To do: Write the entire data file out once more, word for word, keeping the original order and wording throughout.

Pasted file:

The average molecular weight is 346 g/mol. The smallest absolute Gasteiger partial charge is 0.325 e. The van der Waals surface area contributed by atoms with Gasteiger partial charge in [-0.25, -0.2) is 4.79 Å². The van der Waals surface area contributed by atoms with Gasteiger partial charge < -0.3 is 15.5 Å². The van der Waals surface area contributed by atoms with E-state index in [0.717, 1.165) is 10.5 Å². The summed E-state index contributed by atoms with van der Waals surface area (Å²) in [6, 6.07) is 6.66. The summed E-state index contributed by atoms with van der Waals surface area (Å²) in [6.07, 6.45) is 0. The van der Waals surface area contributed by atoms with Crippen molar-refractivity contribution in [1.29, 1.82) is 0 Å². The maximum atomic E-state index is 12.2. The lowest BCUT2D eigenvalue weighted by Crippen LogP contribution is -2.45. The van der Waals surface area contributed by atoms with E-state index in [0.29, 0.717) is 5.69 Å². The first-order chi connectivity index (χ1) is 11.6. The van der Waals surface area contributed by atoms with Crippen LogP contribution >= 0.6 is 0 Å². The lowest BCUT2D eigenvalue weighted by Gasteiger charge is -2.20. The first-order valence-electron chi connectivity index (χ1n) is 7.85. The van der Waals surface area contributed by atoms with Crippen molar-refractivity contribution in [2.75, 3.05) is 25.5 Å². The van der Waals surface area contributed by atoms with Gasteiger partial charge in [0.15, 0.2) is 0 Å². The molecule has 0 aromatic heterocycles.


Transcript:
The average molecular weight is 346 g/mol. The smallest absolute Gasteiger partial charge is 0.325 e. The van der Waals surface area contributed by atoms with Gasteiger partial charge in [-0.25, -0.2) is 4.79 Å². The van der Waals surface area contributed by atoms with Gasteiger partial charge < -0.3 is 15.5 Å². The van der Waals surface area contributed by atoms with E-state index in [0.717, 1.165) is 10.5 Å². The summed E-state index contributed by atoms with van der Waals surface area (Å²) in [6, 6.07) is 6.66. The summed E-state index contributed by atoms with van der Waals surface area (Å²) in [6.07, 6.45) is 0. The van der Waals surface area contributed by atoms with Crippen molar-refractivity contribution in [1.29, 1.82) is 0 Å². The maximum atomic E-state index is 12.2. The lowest BCUT2D eigenvalue weighted by Crippen LogP contribution is -2.45. The van der Waals surface area contributed by atoms with E-state index in [0.29, 0.717) is 5.69 Å². The first-order chi connectivity index (χ1) is 11.6. The van der Waals surface area contributed by atoms with Crippen LogP contribution >= 0.6 is 0 Å². The lowest BCUT2D eigenvalue weighted by Gasteiger charge is -2.20. The first-order valence-electron chi connectivity index (χ1n) is 7.85. The van der Waals surface area contributed by atoms with Crippen molar-refractivity contribution in [2.75, 3.05) is 25.5 Å². The van der Waals surface area contributed by atoms with Gasteiger partial charge in [0.15, 0.2) is 0 Å². The molecule has 0 aromatic heterocycles.